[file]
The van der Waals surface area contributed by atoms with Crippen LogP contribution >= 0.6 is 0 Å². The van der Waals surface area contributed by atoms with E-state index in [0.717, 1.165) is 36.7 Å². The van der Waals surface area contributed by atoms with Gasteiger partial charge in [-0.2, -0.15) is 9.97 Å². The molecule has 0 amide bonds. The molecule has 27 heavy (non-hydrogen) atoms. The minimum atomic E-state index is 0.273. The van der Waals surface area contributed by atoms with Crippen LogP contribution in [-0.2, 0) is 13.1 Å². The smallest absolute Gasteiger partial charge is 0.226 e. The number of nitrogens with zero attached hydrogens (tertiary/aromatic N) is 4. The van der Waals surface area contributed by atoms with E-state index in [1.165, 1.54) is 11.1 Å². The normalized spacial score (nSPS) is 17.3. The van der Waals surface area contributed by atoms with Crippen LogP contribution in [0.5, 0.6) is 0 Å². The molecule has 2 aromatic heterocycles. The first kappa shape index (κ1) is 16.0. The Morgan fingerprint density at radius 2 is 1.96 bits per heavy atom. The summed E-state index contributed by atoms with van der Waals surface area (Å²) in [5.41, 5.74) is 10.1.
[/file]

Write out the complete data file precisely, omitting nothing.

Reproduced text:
The van der Waals surface area contributed by atoms with Crippen LogP contribution >= 0.6 is 0 Å². The van der Waals surface area contributed by atoms with E-state index in [0.717, 1.165) is 36.7 Å². The van der Waals surface area contributed by atoms with Gasteiger partial charge in [-0.2, -0.15) is 9.97 Å². The molecule has 0 amide bonds. The molecule has 27 heavy (non-hydrogen) atoms. The minimum atomic E-state index is 0.273. The van der Waals surface area contributed by atoms with Crippen LogP contribution in [-0.2, 0) is 13.1 Å². The smallest absolute Gasteiger partial charge is 0.226 e. The number of nitrogens with zero attached hydrogens (tertiary/aromatic N) is 4. The van der Waals surface area contributed by atoms with E-state index in [1.165, 1.54) is 11.1 Å². The normalized spacial score (nSPS) is 17.3. The van der Waals surface area contributed by atoms with Crippen LogP contribution in [0.5, 0.6) is 0 Å². The molecule has 2 aromatic heterocycles. The first kappa shape index (κ1) is 16.0. The Morgan fingerprint density at radius 2 is 1.96 bits per heavy atom. The summed E-state index contributed by atoms with van der Waals surface area (Å²) in [5.41, 5.74) is 10.1.